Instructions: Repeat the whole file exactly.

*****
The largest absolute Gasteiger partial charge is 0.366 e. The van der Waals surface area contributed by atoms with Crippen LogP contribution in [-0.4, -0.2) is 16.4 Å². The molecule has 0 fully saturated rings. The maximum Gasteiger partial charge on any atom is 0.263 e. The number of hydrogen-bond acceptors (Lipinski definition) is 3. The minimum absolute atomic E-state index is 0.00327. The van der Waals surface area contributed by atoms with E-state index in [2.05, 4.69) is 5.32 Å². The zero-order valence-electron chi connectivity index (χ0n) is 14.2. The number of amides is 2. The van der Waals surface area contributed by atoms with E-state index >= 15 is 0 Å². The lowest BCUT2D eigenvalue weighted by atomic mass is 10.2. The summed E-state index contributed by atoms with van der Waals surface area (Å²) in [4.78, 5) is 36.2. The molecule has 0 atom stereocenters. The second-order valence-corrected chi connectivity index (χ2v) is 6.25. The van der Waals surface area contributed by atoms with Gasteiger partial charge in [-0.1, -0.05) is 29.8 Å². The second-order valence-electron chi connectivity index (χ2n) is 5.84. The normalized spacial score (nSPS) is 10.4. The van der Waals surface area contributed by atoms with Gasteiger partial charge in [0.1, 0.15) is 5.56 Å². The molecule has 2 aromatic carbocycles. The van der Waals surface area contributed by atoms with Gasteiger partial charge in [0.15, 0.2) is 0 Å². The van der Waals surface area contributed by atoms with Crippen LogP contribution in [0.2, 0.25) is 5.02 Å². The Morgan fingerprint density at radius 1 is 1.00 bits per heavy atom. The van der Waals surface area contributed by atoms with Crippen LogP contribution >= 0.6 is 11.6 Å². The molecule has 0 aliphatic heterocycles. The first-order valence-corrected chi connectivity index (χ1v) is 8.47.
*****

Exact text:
The largest absolute Gasteiger partial charge is 0.366 e. The van der Waals surface area contributed by atoms with Crippen LogP contribution in [-0.4, -0.2) is 16.4 Å². The molecule has 0 fully saturated rings. The maximum Gasteiger partial charge on any atom is 0.263 e. The number of hydrogen-bond acceptors (Lipinski definition) is 3. The minimum absolute atomic E-state index is 0.00327. The van der Waals surface area contributed by atoms with E-state index in [2.05, 4.69) is 5.32 Å². The zero-order valence-electron chi connectivity index (χ0n) is 14.2. The number of amides is 2. The van der Waals surface area contributed by atoms with E-state index >= 15 is 0 Å². The lowest BCUT2D eigenvalue weighted by atomic mass is 10.2. The summed E-state index contributed by atoms with van der Waals surface area (Å²) in [4.78, 5) is 36.2. The molecule has 0 atom stereocenters. The second-order valence-corrected chi connectivity index (χ2v) is 6.25. The van der Waals surface area contributed by atoms with Gasteiger partial charge in [-0.1, -0.05) is 29.8 Å². The second-order valence-electron chi connectivity index (χ2n) is 5.84. The normalized spacial score (nSPS) is 10.4. The van der Waals surface area contributed by atoms with Gasteiger partial charge in [0.1, 0.15) is 5.56 Å². The molecule has 2 aromatic carbocycles. The van der Waals surface area contributed by atoms with Gasteiger partial charge in [0.15, 0.2) is 0 Å². The van der Waals surface area contributed by atoms with Crippen LogP contribution in [0.2, 0.25) is 5.02 Å². The Morgan fingerprint density at radius 1 is 1.00 bits per heavy atom. The van der Waals surface area contributed by atoms with Crippen LogP contribution >= 0.6 is 11.6 Å². The molecule has 0 aliphatic heterocycles. The first-order valence-corrected chi connectivity index (χ1v) is 8.47.